Manic disc jockey/voice-over king The Real Don Steele sums up the New World Pictures hit Eat My Dust (1976) succinctly in the trailer: "Darlene is into fast cars! Hoover is into Darlene! When they get their hands on 700 horses they’ve got to get into trouble! They’re off on a screaming, squealing, shattering SMASH-A-THON!"
As he explains in an interview included on the Shout Factory DVD, Ron Howard, at the time an aspiring filmmaker starring on Happy Days, agreed to take the lead in Eat My Dust in exchange for a possible chance at later directing his own movie for producer Roger Corman. So Howard threw himself into the role of Hoover Neibold, a nice kid in a civil war cap who works replacing paper towels in bathrooms around town while enduring grief from his father, the Sheriff (Warren Kemmerling). While at the local stock car races Hoover locks onto the hottest girl in the stands, blonde bombshell Darlene Kurtz, played by Christopher Norris. Norris’ first name is the only masculine thing about her, which will be obvious when you see her go-go boots and yellow hot pants ensemble (her character is introduced with a screen-filling hot pants close-up, an excellent directorial decision by Charles B. Griffith). Darlene playfully gives Hoover a hard time as he tries to pick her up, before finally asking, "Take me for a ride?" But she doesn’t want to cruise in Hoover’s paper towel delivery truck, only in the souped up stock car of champion racer Big Bubba Jones (Dave Madden from The Partridge Family). Hoover boosts the car, picks up Darlene and his goofy, co-ed gang of friends (including Clint Howard) and goes on a cruising rampage. Sheriff Neibold sends his hapless deputies to apprehend them, and eventually Big Bubba Jones and his fellow drunken racers join the pursuit ("They all drive better drunk, anyway."). The results are non-stop auto carnage. Darlene, like a film noir femme fatale (which Norris definitely would have portrayed if she had been born a few decades earlier) pushes Hoover on in a breathless, turned-on voice, urging him to drive "faster... faster... faster... faster..."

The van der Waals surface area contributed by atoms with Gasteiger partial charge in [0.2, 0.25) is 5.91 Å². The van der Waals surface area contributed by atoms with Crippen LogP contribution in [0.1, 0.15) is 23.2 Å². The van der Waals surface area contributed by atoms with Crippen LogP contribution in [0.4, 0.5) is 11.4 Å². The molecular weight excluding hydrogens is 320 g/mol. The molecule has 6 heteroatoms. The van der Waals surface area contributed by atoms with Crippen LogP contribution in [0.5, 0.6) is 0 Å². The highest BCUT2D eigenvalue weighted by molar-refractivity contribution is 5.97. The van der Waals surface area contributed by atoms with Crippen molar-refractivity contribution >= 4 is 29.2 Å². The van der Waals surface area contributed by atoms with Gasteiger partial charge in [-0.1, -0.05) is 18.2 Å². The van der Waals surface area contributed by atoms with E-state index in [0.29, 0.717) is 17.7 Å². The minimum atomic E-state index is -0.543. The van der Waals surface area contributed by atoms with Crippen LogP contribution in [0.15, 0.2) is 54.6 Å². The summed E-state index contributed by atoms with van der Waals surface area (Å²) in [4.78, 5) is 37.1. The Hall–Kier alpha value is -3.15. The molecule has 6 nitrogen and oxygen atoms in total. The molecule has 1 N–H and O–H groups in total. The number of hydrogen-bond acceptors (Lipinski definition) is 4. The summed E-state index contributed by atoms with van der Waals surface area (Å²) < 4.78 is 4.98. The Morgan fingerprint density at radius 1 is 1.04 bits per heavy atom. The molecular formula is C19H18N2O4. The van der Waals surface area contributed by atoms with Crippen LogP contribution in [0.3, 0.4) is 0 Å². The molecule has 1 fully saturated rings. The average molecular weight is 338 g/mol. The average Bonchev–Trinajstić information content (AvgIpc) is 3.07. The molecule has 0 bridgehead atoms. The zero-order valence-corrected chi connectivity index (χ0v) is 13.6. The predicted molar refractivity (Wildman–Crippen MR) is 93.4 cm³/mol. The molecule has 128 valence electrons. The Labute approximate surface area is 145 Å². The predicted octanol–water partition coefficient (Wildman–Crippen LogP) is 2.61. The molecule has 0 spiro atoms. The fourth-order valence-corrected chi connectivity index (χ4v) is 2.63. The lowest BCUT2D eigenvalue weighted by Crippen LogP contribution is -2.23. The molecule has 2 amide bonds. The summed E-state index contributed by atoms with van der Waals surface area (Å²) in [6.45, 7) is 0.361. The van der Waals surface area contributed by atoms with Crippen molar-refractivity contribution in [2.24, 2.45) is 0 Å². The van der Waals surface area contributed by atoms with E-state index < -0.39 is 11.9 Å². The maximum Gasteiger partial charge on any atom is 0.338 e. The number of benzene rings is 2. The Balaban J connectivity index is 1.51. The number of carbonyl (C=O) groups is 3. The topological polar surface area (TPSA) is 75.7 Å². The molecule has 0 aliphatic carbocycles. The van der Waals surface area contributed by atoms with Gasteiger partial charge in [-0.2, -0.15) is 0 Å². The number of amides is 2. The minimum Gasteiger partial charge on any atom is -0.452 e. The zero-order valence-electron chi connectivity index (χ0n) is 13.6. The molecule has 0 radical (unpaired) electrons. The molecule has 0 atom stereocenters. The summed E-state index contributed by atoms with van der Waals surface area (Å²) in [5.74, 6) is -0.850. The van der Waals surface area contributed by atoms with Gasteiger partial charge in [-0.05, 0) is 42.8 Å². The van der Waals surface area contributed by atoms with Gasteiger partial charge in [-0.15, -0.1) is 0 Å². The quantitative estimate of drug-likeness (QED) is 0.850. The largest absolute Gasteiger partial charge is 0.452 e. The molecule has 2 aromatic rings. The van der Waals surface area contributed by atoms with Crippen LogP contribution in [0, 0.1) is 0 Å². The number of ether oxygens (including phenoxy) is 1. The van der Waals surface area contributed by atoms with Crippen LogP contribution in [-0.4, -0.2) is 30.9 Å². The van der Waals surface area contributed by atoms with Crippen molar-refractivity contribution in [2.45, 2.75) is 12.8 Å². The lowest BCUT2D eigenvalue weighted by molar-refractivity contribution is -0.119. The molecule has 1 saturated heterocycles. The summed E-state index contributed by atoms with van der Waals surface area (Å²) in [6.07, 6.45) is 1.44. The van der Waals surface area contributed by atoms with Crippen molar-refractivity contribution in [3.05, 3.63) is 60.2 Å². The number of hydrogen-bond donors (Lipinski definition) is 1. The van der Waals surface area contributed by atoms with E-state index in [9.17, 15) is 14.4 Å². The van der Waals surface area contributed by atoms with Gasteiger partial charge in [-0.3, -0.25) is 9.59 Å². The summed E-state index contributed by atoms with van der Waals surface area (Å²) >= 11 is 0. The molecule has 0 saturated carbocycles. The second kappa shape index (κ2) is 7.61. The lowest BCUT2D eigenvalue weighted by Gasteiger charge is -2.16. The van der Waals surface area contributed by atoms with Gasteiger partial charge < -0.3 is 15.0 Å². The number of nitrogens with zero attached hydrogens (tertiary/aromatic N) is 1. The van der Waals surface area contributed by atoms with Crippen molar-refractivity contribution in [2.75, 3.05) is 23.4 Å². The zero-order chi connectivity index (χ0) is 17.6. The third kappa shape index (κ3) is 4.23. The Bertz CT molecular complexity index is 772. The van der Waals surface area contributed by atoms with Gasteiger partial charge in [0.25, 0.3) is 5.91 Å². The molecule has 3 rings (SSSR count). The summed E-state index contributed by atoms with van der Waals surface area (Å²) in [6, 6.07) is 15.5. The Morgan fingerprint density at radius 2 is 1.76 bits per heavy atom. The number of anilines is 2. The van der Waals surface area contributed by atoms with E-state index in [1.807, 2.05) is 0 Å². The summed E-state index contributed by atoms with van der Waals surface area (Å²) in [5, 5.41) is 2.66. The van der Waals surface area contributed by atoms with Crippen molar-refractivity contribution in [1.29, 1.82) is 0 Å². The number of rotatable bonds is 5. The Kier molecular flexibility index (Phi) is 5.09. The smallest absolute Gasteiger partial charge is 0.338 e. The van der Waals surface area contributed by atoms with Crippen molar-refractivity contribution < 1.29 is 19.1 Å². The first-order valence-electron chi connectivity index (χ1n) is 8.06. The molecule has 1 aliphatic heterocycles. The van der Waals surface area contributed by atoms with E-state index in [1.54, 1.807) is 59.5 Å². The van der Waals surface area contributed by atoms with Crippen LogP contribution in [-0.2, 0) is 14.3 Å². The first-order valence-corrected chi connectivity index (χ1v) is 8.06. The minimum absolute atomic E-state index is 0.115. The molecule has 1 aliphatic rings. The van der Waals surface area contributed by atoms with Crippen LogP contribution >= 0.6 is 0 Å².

Director Charles B. Griffith is best known as the screenwriter behind some of Roger Corman’s biggest successes, including Little Shop of Horrors and The Wild Angels. A great, funny dialogue writer (see A Bucket of Blood and Death Race 2000), Griffith worked from his own script on Eat My Dust, but goes easy on the one liners. Instead, there’s a quirky, almost improvised feel at times to the dialogue scenes, which alternate with the slapstick car crashes. Griffith makes good use of authentic small town locations like the crowded race track in the opening, and, most likely because of a fluke in scheduling, has the movie take place at Halloween, with jack-o’-lanterns and festive decorations everywhere. It’s a random touch that provides multiple opportunities for on-screen destruction of pumpkins (always funny). And as light-hearted as Eat My Dust is through most of its running time, in the way of the seventies there’s some unexpectedly bittersweet moments which give Howard and Norris a chance to do something besides drive and ride, especially Norris, who gets a lot across with a look over her shoulder during the final scene.